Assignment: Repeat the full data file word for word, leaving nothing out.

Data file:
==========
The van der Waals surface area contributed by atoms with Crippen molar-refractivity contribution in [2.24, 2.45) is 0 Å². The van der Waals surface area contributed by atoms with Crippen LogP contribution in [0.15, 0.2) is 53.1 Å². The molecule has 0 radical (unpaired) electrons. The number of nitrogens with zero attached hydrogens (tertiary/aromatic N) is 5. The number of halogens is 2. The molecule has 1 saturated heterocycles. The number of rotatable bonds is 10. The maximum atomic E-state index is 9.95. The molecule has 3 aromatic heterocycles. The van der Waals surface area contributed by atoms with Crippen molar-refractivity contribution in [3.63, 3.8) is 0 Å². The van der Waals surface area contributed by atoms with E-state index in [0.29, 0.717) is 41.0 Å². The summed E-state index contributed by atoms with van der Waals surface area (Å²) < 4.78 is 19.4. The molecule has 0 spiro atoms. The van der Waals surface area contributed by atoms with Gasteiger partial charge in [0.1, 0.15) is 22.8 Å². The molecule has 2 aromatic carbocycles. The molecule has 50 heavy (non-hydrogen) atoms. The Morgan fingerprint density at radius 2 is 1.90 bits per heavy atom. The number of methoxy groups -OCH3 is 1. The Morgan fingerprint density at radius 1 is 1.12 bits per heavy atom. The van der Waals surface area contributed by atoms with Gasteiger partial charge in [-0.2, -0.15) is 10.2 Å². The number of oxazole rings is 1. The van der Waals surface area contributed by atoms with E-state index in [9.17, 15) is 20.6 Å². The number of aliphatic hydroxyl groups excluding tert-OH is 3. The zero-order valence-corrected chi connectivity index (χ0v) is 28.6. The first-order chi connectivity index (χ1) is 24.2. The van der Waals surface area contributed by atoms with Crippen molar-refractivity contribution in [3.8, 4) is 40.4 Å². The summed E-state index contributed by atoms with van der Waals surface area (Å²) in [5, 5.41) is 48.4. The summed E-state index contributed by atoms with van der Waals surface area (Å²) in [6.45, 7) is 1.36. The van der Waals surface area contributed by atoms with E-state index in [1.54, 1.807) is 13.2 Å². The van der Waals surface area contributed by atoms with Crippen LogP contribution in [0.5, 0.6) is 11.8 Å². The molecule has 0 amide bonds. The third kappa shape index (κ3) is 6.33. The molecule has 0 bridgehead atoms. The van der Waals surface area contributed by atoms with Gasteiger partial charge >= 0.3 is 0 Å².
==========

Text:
The van der Waals surface area contributed by atoms with Crippen molar-refractivity contribution in [2.24, 2.45) is 0 Å². The van der Waals surface area contributed by atoms with Crippen LogP contribution in [0.15, 0.2) is 53.1 Å². The molecule has 0 radical (unpaired) electrons. The number of nitrogens with zero attached hydrogens (tertiary/aromatic N) is 5. The number of halogens is 2. The molecule has 1 saturated heterocycles. The number of rotatable bonds is 10. The maximum atomic E-state index is 9.95. The molecule has 3 aromatic heterocycles. The van der Waals surface area contributed by atoms with Crippen molar-refractivity contribution in [3.63, 3.8) is 0 Å². The van der Waals surface area contributed by atoms with E-state index in [0.29, 0.717) is 41.0 Å². The summed E-state index contributed by atoms with van der Waals surface area (Å²) < 4.78 is 19.4. The molecule has 0 spiro atoms. The van der Waals surface area contributed by atoms with Gasteiger partial charge in [0.1, 0.15) is 22.8 Å². The molecule has 2 aromatic carbocycles. The molecule has 50 heavy (non-hydrogen) atoms. The Morgan fingerprint density at radius 2 is 1.90 bits per heavy atom. The number of methoxy groups -OCH3 is 1. The Morgan fingerprint density at radius 1 is 1.12 bits per heavy atom. The van der Waals surface area contributed by atoms with Gasteiger partial charge in [-0.2, -0.15) is 10.2 Å². The number of oxazole rings is 1. The van der Waals surface area contributed by atoms with E-state index in [9.17, 15) is 20.6 Å². The number of aliphatic hydroxyl groups excluding tert-OH is 3. The zero-order valence-corrected chi connectivity index (χ0v) is 28.6. The first-order chi connectivity index (χ1) is 24.2. The van der Waals surface area contributed by atoms with Crippen molar-refractivity contribution in [3.8, 4) is 40.4 Å². The summed E-state index contributed by atoms with van der Waals surface area (Å²) in [5, 5.41) is 48.4. The summed E-state index contributed by atoms with van der Waals surface area (Å²) in [6.45, 7) is 1.36. The van der Waals surface area contributed by atoms with E-state index in [1.54, 1.807) is 13.2 Å². The van der Waals surface area contributed by atoms with Crippen LogP contribution in [0.5, 0.6) is 11.8 Å². The molecule has 0 amide bonds. The third kappa shape index (κ3) is 6.33. The molecule has 0 bridgehead atoms. The van der Waals surface area contributed by atoms with Gasteiger partial charge >= 0.3 is 0 Å².